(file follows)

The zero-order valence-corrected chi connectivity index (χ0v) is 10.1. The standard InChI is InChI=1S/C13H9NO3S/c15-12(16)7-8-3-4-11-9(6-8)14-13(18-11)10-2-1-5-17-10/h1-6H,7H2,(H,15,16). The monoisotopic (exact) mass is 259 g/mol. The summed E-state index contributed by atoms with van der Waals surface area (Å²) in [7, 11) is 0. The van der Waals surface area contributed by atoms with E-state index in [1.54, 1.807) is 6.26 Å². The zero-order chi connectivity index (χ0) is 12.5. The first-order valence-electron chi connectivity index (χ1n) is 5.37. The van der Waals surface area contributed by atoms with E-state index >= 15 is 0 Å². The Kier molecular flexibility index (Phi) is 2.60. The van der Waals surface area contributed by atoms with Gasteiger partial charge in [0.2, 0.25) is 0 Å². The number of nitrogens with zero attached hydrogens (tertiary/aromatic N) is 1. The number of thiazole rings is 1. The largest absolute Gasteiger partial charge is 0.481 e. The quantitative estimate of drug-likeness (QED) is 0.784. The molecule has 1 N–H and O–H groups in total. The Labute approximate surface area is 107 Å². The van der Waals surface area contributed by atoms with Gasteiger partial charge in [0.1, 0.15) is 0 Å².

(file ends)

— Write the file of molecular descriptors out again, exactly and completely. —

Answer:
The zero-order valence-corrected chi connectivity index (χ0v) is 10.1. The standard InChI is InChI=1S/C13H9NO3S/c15-12(16)7-8-3-4-11-9(6-8)14-13(18-11)10-2-1-5-17-10/h1-6H,7H2,(H,15,16). The monoisotopic (exact) mass is 259 g/mol. The summed E-state index contributed by atoms with van der Waals surface area (Å²) in [7, 11) is 0. The van der Waals surface area contributed by atoms with E-state index in [1.54, 1.807) is 6.26 Å². The zero-order chi connectivity index (χ0) is 12.5. The first-order valence-electron chi connectivity index (χ1n) is 5.37. The van der Waals surface area contributed by atoms with E-state index >= 15 is 0 Å². The Kier molecular flexibility index (Phi) is 2.60. The van der Waals surface area contributed by atoms with Gasteiger partial charge in [0.2, 0.25) is 0 Å². The number of nitrogens with zero attached hydrogens (tertiary/aromatic N) is 1. The number of thiazole rings is 1. The largest absolute Gasteiger partial charge is 0.481 e. The quantitative estimate of drug-likeness (QED) is 0.784. The molecule has 1 N–H and O–H groups in total. The Labute approximate surface area is 107 Å². The van der Waals surface area contributed by atoms with Gasteiger partial charge in [0.1, 0.15) is 0 Å².